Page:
|What is mediation?
Mediation is a process of resolving conflicts with the assistance of a mediator, who serves as a facilitator of communication between the parties and who offers a voice of compromise, peace, and resolution. In mediation, the parties devote concentrated time – usually meeting in the same room, but sometimes in separate rooms – discussing the issues that are at stake in the conflict, and working together to forge a resolution that best meets the needs of all parties. The process is informal, confidential, and supportive, and allows an open discussion of all issues and all concerns. While legal claims are often central to the dispute, the resolution need not be based upon the strengths or weakness of any party’s legal position or a presumed legal outcome. If an agreement in principle is reached between the parties, the terms are documented in a written settlement agreement, which becomes a binding contract between the parties when it is signed.
What happens in mediation?
The first step involves setting up the mediation. This process is typically handled by a series of telephone conferences or emails, where issues of scheduling, preparation, attendance, and other protocols are addressed. In some situations interim agreements are reached regarding the exchange of information or, when property is involved, obtaining an appraisal. The parties will also need to decide whether or not to bring their attorneys to the mediation session, if they are working with attorneys. In some situations a series of shorter sessions makes most sense, whereas in other situations it is preferable to devote an entire day to the process.
The mediation typically commences with all parties (and their attorneys, if they are participating) meeting together to review the key issues and discuss openly the needs and concerns of the parties. In some mediations everyone stays in the same room throughout the mediation; in other situations, it makes more sense for the parties to spend time in separate rooms, with the mediator shuttling between the rooms using a caucus format. Some mediations involve a detailed discussion of the underlying factual contentions, and in others the focus is entirely on developing acceptable solutions. In some conflicts the legal obligations and claims and possible court outcomes form the core of the discussion; in other situations, legal positions are less central.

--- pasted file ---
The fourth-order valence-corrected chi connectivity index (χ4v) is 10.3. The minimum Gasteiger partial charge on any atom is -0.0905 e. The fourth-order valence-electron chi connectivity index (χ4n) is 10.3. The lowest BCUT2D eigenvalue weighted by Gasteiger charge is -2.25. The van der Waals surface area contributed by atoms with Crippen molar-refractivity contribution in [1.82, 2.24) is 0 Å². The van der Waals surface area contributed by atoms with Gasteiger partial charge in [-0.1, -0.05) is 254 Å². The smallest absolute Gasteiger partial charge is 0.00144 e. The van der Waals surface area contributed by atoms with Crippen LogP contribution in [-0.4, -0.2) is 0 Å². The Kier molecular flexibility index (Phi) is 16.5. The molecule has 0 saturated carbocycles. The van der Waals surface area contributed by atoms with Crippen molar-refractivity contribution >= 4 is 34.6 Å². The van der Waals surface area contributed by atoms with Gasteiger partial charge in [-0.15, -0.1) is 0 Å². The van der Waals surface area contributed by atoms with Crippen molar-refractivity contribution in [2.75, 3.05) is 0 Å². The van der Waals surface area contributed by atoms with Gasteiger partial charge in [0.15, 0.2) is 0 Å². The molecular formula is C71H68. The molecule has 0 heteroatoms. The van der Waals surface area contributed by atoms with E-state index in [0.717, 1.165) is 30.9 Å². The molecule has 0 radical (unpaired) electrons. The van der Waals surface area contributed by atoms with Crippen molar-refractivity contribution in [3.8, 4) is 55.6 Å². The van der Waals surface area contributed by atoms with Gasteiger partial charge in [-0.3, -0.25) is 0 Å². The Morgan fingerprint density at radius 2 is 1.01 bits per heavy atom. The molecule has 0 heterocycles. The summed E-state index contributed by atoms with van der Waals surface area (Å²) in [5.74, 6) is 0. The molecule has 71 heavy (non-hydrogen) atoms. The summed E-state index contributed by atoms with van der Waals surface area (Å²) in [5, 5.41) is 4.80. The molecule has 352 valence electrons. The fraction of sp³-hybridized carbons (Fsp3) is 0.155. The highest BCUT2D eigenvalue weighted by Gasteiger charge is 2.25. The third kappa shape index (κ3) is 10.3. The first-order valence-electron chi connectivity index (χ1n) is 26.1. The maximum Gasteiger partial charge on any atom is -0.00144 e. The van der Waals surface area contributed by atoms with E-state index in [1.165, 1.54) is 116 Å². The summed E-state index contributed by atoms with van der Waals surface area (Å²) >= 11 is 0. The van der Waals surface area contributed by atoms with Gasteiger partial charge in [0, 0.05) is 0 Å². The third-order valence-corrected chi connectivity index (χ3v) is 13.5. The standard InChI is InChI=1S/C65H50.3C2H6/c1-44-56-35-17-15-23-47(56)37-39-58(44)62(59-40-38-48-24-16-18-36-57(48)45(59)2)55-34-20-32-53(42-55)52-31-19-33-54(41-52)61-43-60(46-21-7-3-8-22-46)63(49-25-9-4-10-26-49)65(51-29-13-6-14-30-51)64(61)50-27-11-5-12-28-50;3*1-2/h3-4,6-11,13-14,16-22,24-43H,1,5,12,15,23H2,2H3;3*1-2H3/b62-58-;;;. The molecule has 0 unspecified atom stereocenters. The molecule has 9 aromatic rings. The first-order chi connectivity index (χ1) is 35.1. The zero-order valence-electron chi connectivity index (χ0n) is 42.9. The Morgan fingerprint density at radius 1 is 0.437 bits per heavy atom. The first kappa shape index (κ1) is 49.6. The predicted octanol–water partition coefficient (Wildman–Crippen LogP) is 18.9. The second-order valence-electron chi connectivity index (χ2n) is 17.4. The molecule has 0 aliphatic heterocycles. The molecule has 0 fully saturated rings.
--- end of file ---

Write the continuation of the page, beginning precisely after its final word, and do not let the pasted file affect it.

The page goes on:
Once an agreement is reached in principle, the mediator (or one of the attorneys) will draft a written settlement agreement. Sometimes this is done partially in advance, sometimes at the end of the session, and sometimes a few days afterwards. If the parties are ready to sign an agreement at the mediation, this can be accomplished; other times it is preferable to prepare the written agreement later on, and have it signed a few days later. If there are subsequent disputes about the language of the agreement, the mediator will engage in a series of phone conversations or a conference call to resolve these remaining disputes.
The last step of the settlement process involves setting up the mechanisms for implementing the agreement. In some situations this is done through a court process, and in other situations the parties handle the implementation tasks on their own. Where appropriate, customized mechanisms for addressing later conflicts or disputes about implementation can be included in the settlement agreement.